Incredibly, that seems to be happening in some districts.
Here’s how the scheme works.
The bankruptcy trustee cuts a deal with the secured lender for a small piece of the action to come to the bankruptcy estate from a short sale.
In return, the bankruptcy trustee manoevres the sale through the bankruptcy court.
The lender is spared the time and expense of a foreclosure sale.
And the debtor, who may have been hoping for a loan modification, or who may even have been current to the lender at filing, finds themselves homeless.
One court says no
Last week, a bankruptcy judge in California’s Central District reined in the trustee who sought to sell the debtor’s underwater home.
In a written opinion marked for publication, Judge Scott Clarkson characterized the sum agreed to be paid to the bankruptcy estate upon sale as a “tip” to the trustee for sparing the lender from California’s consumer protection laws touching bankruptcy.
As if we need to allow banks one more way to skirt the law.
The Wilson decision nominally turns on the debtor’s claim of exemption under California Code of Civil Procedure 703.140. When the debtor got wind of the trustee’s deal with the bank, she amended her exemptions to claim a grubstake, or wildcard, exemption in the property that would have taken the “profit” out of the deal for the trustee.
The trustee unsuccessfully argued that the “tip” to the bankruptcy trustee from the bank didn’t exist as of the filing of the bankruptcy case.
The court turned back that argument and said, rightly, that the exemption was claimed in the underlying property, not in the gratuity to the estate.
Benefit to creditors unaddressed
Judges only rule on the issue before them. In this case, the issue was framed in terms of a contest over the amended exemption asserted in the properties without equity.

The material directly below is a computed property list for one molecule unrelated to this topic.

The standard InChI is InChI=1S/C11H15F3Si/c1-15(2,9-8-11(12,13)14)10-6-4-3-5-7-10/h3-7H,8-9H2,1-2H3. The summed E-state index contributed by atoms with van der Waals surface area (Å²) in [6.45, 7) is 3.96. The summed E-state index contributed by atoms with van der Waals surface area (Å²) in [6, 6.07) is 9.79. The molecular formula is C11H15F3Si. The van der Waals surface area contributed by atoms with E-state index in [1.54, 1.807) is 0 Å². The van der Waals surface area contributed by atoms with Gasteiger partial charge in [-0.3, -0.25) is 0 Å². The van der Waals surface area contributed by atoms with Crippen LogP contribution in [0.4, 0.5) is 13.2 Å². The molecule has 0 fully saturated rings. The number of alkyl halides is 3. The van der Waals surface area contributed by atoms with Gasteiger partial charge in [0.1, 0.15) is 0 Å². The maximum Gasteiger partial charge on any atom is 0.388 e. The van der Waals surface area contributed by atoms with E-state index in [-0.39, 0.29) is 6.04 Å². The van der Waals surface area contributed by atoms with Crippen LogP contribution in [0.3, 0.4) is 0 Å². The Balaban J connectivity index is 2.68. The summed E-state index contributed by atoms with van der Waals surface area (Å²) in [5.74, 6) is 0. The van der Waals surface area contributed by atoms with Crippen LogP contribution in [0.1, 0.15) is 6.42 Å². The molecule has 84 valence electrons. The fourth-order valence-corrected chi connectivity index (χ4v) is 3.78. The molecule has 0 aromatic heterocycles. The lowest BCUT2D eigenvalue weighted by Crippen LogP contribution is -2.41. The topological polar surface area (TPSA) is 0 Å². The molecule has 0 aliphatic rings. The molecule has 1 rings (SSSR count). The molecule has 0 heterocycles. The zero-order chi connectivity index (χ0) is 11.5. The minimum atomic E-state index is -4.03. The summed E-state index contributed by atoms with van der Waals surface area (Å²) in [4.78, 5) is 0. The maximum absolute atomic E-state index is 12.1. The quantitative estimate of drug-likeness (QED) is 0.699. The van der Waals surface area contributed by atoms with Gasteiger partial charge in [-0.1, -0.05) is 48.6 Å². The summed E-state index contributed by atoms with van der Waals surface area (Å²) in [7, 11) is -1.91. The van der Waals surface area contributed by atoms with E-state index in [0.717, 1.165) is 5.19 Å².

The judge was not presented with the question about the benefit to the creditors from the trustee’s attempted sale.
In Wilson, two underwater properties were tagged for short sale. The carve-out for the bankruptcy estate in one instance was $15,000 and in the other, $21,250.
In the absence of Ms. Wilson’s claim of exemption, the carve out would be available to the bankruptcy trustee to pay the administrative expenses of the estate and the trustee’s commission, with the balance going to creditors.
We don’t know what other expenses the trustee might have that would shrink the pot available to creditors.
In bed together
But to my mind, this whole bankruptcy carve out from short sales stinks.
It seems to disproportionately benefit the trustee and to generate very little real benefit to creditors.
And of course, it benefits the realtors involved. I found it kind of creepy that the trustee’s real estate broker of choice worked for Bankruptcy Short Sale Solutions.
Another entire business enterprise focused on tormenting consumers for profit!
Historically, bankruptcy courts have rejected attempts by trustees to serve as liquidating agents for secured creditors. The UST handbook for Chapter 7 trustees tells trustees to only liquidate assets where there is a real benefit to creditors.
I’m also bothered by the bankruptcy trustee lining up to further the interests of lenders.
The court, in a footnote, said it wouldn’t analyze the “bad faith use of the federal bankruptcy system by such actions, except to question whether the Bankruptcy Code was enacted to provide cover for lending entities desirous of avoiding state-imposed consumer protection laws.”
Maybe Judge Clarkson didn’t analyze the bad faith, but he certainly got the name right.
Image courtesy of FEMA.